Roebling's Delaware Aqueduct
Imagine boats traveling above the river here. After 1848, 50-ton canal boats crossed over the Delaware River at this site. Chief canal engineer Russel F. Lord and civil engineer John A. Roebling designed and built this suspension aqueduct — now a vehicular bridge — to link the Pennsylvania and New York segments of the Delaware & Hudson Canal.
The aqueduct alleviated a 20-year bottleneck on the Delaware River at Lackawaxen. Transporting boats above the river reduced the time required to cross the Delaware, making the D&H Canal more competitive with its rivals: the railroads and other canals.
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The cross section (below) shows a canal boat in the aqueduct. Pulling boats through six feet of water, the mules — and their drivers — crossed the river on elevated towpaths.
This late-19th-century photograph shows the Delaware Aqueduct with the Delaware House in the background.
Erected by National Park Service.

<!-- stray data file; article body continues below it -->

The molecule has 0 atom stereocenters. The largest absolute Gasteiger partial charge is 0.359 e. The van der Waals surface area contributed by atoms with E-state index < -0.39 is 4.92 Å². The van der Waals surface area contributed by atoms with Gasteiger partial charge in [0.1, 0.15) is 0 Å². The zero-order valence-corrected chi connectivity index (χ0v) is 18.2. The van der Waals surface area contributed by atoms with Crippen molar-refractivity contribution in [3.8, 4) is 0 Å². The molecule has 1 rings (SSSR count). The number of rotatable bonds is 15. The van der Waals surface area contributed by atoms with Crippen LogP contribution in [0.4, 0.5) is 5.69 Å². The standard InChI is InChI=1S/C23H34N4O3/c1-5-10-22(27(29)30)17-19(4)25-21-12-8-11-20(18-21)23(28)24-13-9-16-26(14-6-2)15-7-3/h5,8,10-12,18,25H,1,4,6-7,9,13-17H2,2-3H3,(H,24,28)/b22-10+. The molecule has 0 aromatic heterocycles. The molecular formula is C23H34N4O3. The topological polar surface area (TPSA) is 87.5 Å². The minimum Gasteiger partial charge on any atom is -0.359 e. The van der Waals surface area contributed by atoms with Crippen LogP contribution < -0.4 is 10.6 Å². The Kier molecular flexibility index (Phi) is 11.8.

Location. 41° 28.915′ N, 74° 59.12′
Other nearby markers. At least 8 other markers are within walking distance of this marker. Breaking the Ice (within shouting distance of this marker); Battle of Minisink (about 400 feet away, measured in a direct line); Roebling’s Cable (about 600 feet away in New York); Delaware & Hudson Canal (about 600 feet away in New York); Life Along the Canal (about 600 feet away in New York); a different marker also named Roebling’s Delaware Aqueduct (about 700 feet away in New York); Bridge (about 700 feet away in New York); a different marker also named Battle of Minisink (about 800 feet away in New York). Touch for a list and map of all markers in Lackawaxen.
Categories. • Industry & Commerce • Man-Made Features • Waterways & Vessels •
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Credits. This page was last revised on August 7, 2018. This page originally submitted on August 7, 2018, by William Fischer, Jr. of Scranton, Pennsylvania. This page has been viewed 69 times since then and 20 times this year. Photos: 1, 2, 3, 4. submitted on August 7, 2018, by William Fischer, Jr. of Scranton, Pennsylvania.